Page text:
Managing a complex web of operating and non-operating income comes with its own set of challenges. Timing of these fund flows is often choppy, and foundation boards may need to adequately plan for uneven cash flow with reserves, lines of credit and other tools.


Brown Advisory offers broad knowledge to assist community foundations with developing and managing income streams. In addition to our portfolio management solutions, we can help clients review financing options for operating or capital needs; we have preferred lending relationships in place with several leading financial institutions and our registered municipal advisors can consult clients regarding their refinancing needs. Many of our colleagues have spearheaded fundraising campaigns, and bring that knowledge and experience to working with community foundation clients.



Community foundations offer donors a fairly unique benefit: They can help donors create a custom philanthropic program, primarily through setting up and administering scholarship funds and DAFs, and providing guidance when desired with regard to directing grants to worthy local nonprofits or schools.

The DAF market is more competitive today than it was decades ago, as modern donors can also choose to set up these funds directly with investment firms. Community foundations work hard to stay relevant to donors and connect them to critical community issues. Nonetheless, staff resources to support impact investing are often limited, compared to what the commercial DAFs offer.


Brown Advisory has a long-term commitment to sustainability principles, and to the prosperity of our clients, colleagues, communities and society at large. Understanding that each community foundation—and each donor—will think about impact differently, we help our clients build partnerships with their donors by structuring investment pools or separately managed accounts that can serve the foundation’s mission as well as the donor’s priorities. For example, we have clients who may want a multi-asset impact pool versus a single strategy pool. Underlying investments may include diverse managers, loan guarantees, affordable housing investments, green bonds and private credits.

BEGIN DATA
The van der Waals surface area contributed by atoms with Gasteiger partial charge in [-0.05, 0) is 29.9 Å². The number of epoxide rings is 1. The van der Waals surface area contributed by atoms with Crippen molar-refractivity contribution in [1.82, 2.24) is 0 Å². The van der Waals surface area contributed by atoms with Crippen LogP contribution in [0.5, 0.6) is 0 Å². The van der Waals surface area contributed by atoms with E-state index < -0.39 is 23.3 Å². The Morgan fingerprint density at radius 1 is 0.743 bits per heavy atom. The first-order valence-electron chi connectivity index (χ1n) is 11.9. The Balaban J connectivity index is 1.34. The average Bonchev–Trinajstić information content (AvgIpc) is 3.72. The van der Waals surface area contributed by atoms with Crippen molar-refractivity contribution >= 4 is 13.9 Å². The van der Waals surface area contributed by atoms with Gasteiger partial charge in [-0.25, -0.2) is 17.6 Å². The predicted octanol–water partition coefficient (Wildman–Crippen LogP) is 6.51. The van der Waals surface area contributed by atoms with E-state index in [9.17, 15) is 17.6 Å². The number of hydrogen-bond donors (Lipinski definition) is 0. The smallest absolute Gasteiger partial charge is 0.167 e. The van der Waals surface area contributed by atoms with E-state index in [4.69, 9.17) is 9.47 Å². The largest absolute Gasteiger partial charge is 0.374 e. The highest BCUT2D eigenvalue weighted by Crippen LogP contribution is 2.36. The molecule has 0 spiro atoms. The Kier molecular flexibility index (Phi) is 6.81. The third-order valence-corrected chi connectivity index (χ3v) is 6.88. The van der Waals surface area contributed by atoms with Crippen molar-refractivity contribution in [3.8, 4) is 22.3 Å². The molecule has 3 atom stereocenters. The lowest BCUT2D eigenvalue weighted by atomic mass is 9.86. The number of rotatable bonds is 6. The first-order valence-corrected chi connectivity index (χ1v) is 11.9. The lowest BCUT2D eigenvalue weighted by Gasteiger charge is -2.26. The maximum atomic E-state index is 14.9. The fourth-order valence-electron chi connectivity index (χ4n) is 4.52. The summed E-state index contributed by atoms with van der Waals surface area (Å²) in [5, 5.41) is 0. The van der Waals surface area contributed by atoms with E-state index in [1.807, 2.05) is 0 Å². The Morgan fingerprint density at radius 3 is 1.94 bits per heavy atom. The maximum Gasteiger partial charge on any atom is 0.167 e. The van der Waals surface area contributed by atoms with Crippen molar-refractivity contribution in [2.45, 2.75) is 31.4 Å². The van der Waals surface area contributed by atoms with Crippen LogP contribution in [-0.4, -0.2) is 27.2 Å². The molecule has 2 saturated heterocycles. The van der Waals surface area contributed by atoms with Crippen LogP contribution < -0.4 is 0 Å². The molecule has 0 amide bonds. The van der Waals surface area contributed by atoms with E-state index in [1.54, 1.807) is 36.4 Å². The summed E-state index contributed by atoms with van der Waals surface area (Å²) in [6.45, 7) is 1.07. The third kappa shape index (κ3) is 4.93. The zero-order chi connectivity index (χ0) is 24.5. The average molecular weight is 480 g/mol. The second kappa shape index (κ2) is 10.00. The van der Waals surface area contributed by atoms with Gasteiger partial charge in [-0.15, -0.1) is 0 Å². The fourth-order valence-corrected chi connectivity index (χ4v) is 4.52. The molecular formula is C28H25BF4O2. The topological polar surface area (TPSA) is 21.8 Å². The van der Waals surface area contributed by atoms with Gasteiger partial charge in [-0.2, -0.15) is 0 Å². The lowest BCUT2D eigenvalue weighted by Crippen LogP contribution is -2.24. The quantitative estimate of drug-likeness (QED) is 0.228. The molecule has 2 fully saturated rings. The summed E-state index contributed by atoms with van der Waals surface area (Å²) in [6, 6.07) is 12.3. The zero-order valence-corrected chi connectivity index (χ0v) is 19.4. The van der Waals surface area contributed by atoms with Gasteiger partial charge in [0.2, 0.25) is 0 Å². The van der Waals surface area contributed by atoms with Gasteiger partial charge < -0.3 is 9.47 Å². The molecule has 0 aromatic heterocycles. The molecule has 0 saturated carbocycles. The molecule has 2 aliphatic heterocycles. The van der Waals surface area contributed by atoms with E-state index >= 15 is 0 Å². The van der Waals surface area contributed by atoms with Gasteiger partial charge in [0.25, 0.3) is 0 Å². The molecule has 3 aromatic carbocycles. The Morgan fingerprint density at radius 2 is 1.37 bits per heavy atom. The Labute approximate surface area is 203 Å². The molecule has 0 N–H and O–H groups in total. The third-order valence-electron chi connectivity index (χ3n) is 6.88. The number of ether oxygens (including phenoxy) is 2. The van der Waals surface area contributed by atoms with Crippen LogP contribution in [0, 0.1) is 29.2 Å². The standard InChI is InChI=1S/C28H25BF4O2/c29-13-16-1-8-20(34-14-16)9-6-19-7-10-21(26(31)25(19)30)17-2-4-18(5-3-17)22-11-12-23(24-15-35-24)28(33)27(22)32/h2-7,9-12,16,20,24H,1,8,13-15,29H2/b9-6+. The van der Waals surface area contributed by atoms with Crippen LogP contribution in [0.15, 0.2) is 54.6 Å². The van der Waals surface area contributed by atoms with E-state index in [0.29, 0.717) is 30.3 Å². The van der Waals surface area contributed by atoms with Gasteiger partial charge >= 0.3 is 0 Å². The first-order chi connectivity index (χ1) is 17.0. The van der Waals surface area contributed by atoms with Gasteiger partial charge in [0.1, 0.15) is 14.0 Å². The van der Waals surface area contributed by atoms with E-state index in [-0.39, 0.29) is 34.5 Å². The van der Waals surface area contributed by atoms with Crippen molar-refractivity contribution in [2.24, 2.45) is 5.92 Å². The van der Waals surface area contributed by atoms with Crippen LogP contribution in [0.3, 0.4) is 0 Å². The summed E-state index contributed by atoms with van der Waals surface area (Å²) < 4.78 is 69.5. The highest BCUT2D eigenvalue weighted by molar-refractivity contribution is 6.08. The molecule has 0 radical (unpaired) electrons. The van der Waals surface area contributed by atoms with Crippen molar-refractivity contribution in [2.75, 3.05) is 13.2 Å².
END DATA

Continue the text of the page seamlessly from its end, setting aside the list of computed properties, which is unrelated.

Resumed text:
Every community is different, so every community foundation faces slightly different issues from others. Brown Advisory’s “listen first” approach means that the solutions we propose for your community foundation are completely tailored to your needs, from the investments we recommend for your portfolio, to the structures we put in place to partner with your staff. We welcome the opportunity to speak with you about the challenges you face, and about how we might be able to help. 






The views expressed are those of Brown Advisory as of the date referenced and are subject to change at any time based on market or other conditions. These views are not intended to be and should not be relied upon as investment advice and are not intended to be a forecast of future events or a guarantee of future results. Past performance is not a guarantee of future performance and you may not get back the amount invested.

The information provided in this material is not intended to be and should not be considered to be a recommendation or suggestion to engage in or refrain from a particular course of action or to make or hold a particular investment or pursue a particular investment strategy, including whether or not to buy, sell, or hold any of the securities mentioned. It should not be assumed that investments in such securities have been or will be profitable. To the extent specific securities are mentioned, they have been selected by the author on an objective basis to illustrate views expressed in the commentary and do not represent all of the securities purchased, sold or recommended for advisory clients. The information contained herein has been prepared from sources believed reliable but is not guaranteed by us as to its timeliness or accuracy, and is not a complete summary or statement of all available data. This piece is intended solely for our clients and prospective clients, is for informational purposes only, and is not individually tailored for or directed to any particular client or prospective client.